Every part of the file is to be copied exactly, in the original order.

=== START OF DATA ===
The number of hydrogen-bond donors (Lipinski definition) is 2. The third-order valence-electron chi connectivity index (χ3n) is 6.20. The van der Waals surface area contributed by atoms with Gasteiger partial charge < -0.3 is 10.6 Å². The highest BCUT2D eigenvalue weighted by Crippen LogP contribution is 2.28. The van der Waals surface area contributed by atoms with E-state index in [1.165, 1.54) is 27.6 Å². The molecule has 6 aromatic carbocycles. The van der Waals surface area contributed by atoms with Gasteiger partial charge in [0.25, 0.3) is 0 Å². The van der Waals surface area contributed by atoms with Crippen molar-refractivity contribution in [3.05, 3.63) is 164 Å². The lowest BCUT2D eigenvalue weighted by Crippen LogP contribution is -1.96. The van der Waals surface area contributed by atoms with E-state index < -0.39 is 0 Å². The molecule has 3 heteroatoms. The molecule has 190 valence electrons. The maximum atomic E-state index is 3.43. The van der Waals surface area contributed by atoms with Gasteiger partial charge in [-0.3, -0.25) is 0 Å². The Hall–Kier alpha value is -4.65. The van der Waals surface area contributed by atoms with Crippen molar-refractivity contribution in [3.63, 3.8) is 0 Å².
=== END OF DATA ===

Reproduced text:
The number of hydrogen-bond donors (Lipinski definition) is 2. The third-order valence-electron chi connectivity index (χ3n) is 6.20. The van der Waals surface area contributed by atoms with Gasteiger partial charge < -0.3 is 10.6 Å². The highest BCUT2D eigenvalue weighted by Crippen LogP contribution is 2.28. The van der Waals surface area contributed by atoms with E-state index in [1.165, 1.54) is 27.6 Å². The molecule has 6 aromatic carbocycles. The van der Waals surface area contributed by atoms with Gasteiger partial charge in [0.25, 0.3) is 0 Å². The van der Waals surface area contributed by atoms with Crippen molar-refractivity contribution in [3.05, 3.63) is 164 Å². The lowest BCUT2D eigenvalue weighted by Crippen LogP contribution is -1.96. The van der Waals surface area contributed by atoms with E-state index < -0.39 is 0 Å². The molecule has 3 heteroatoms. The molecule has 190 valence electrons. The maximum atomic E-state index is 3.43. The van der Waals surface area contributed by atoms with Gasteiger partial charge in [-0.3, -0.25) is 0 Å². The Hall–Kier alpha value is -4.65. The van der Waals surface area contributed by atoms with Crippen molar-refractivity contribution in [3.63, 3.8) is 0 Å².